On This Day … 08 October

People (Births)

  • 1888 – Ernst Kretschmer, German psychiatrist and author (d. 1964).

Ernst Kretschmer

Ernst Kretschmer (08 October 1888 to 08 February 1964) was a German psychiatrist who researched the human constitution and established a typology.


Kretschmer was born in Wüstenrot near Heilbronn. He attended Cannstatt Gymnasium, one of the oldest Latin schools in Stuttgart area. From 1906 to 1912 he studied theology, medicine, and philosophy at the universities of Tübingen, Munich and Hamburg. From 1913 he was assistant of Robert Gaupp in Tübingen, where he received his habilitation in 1918. He continued as assistant medical director until 1926.

In 1926 he became the director of the psychiatric clinic at Marburg University.

Kretschmer was a founding member of the International General Medical Society for Psychotherapy (AÄGP) which was founded on 12 January 1927. He was the president of AÄGP from 1929. In 1933 he resigned from the AÄGP for political reasons.

From 1946 until 1959, Kretschmer was the director of the psychiatric clinic of the University of Tübingen. He died, aged 75, in Tübingen.

Cooperating with the Nazis

After he resigned from the AÄGP, he started to support the SS and signed the “Vow of allegiance of the professors of the German universities and high-schools to Adolf Hitler and the National Socialistic state.” (German: “Bekenntnis der Professoren an den deutschen Universitäten und Hochschulen zu Adolf Hitler und dem nationalsozialistischen Staat”).

Scientific Contribution

Persistent Vegetative State and Sensitive Paranoia Research

Kretschmer was the first to describe the persistent vegetative state which has also been called Kretschmer’s syndrome. Another medical term coined after him is Kretschmer’s sensitive paranoia. This classification has the merit of singling out “a type of paranoia that was unknown” prior to Kretschmer, and which “does not resemble the stereotypical image […] of sthenic paranoia”. Furthermore, between 1915 and 1921 he developed a differential diagnosis between schizophrenia and manic depression.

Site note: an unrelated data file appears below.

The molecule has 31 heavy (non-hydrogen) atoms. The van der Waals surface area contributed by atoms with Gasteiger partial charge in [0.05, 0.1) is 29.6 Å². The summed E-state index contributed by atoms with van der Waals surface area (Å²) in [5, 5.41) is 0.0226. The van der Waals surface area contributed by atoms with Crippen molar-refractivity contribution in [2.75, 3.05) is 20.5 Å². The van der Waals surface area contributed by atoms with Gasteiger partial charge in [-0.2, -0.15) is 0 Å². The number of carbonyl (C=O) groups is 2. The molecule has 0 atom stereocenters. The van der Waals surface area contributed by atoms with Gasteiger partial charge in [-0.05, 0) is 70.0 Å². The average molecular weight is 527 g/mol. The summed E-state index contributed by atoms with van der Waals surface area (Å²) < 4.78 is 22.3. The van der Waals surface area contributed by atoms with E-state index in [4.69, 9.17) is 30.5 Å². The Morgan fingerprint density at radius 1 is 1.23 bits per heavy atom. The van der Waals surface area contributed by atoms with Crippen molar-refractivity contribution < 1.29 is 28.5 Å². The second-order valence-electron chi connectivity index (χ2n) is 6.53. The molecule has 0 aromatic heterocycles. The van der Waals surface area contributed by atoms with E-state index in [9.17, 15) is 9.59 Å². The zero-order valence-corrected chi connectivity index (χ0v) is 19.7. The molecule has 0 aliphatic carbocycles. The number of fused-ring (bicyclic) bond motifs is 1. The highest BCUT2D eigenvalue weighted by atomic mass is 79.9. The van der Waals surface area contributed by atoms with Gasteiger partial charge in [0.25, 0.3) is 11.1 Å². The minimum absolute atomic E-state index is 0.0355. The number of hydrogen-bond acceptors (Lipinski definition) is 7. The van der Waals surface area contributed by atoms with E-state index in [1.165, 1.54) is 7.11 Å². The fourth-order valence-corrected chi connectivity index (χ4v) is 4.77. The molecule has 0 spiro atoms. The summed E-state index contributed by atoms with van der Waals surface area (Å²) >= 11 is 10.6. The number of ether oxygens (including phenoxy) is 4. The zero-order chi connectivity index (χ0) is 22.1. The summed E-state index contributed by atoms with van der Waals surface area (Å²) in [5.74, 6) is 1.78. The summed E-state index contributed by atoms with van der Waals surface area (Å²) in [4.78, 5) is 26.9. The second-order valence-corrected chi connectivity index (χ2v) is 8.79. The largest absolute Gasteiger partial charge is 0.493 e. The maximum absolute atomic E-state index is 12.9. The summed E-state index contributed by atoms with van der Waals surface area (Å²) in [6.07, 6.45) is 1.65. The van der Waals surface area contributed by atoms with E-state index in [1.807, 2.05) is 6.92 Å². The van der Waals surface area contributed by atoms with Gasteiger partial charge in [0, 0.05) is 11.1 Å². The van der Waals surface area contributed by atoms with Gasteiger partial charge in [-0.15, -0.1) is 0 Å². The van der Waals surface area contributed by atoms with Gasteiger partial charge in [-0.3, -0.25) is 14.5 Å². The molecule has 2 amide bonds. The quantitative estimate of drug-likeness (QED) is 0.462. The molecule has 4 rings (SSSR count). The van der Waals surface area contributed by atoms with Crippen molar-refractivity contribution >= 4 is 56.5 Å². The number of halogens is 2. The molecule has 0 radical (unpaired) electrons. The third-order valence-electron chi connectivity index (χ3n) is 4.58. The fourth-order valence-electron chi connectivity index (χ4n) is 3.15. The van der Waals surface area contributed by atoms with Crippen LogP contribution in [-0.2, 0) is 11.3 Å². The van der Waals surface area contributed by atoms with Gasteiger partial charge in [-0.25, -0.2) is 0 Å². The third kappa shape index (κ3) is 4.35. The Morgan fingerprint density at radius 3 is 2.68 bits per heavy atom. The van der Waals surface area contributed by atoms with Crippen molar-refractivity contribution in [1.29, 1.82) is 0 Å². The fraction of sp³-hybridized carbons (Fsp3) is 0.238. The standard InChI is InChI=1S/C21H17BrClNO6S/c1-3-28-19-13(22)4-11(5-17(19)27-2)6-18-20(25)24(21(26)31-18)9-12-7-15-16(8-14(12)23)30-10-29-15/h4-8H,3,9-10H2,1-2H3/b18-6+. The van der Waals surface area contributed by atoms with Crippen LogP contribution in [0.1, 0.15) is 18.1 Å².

Types of Physique

Kretschmer is also known for developing a classification system that can be seen as one of the earliest exponents of a constitutional (the total plan or philosophy on which something is constructed) approach. His classification system was based on four main body types:

  • Asthenic (thin, small, weak).
  • Athletic (muscular, large-boned).
  • Pyknic (stocky, fat).
  • Dysplastic (unproportionate body).

The concept of two great psychopathological types of manic-depressive or ‘circular’ insanity and dementia praecox (i. e. schizophrenia) was developed by Emil Kraepelin.

Each of these body types was associated by Kretschmer with certain personality traits and, in a more extreme form, mental disorders. He wrote that there is only a weak relation between Schizophrenics and pyknic body type on the one hand, and between Circulars (with the tendency to circular type of manic-depressive psychosis) and asthenics, athletics, and dysplastics on the other.[4] Among the schizophrenics also the asthenico–athletic types are very prevalent.[4] Kretschmer believed that pyknic persons were friendly, interpersonally dependent, and gregarious. In a more extreme version of these traits, this would mean for example that the obese are predisposed toward manic-depressive illness. Thin types were associated with introversion and timidity. This was seen as a milder form of the negative symptoms exhibited by withdrawn schizophrenics. However, the idea of the association of body types with personality traits is no longer influential in personality psychology.

The Temperaments

Kretschmer divided the temperaments into the two “constitutional groups”: schizothymic, which contain a “psychaesthetic proportion” between sensitive and cold poles, and cyclothymes which contain a “diathetic” proportion between raised (happy) and sad. The modern term for light version of ‘circular’ insanity is cyclothymia. Psychic tempo of schizothymic people is between unstable and tenacious and they have alternation mode of feeling and thought, and cyclothymes psychic tempo is between mobile and comfortable. Schizothymic’s psychomotility is often inadequate to stimulus: inhibited, restrained, lamed, stiff, etc., and psychomotility of cyclothymes is adequate to stimulus and natural. Cyclothymes are often pyknics, schizothymes – athletic, asthenic, dysplastic, and their mixtures.

The Schizoids consist of the hyperaesthetic (sensitive) and anaethetic (cold) characters.

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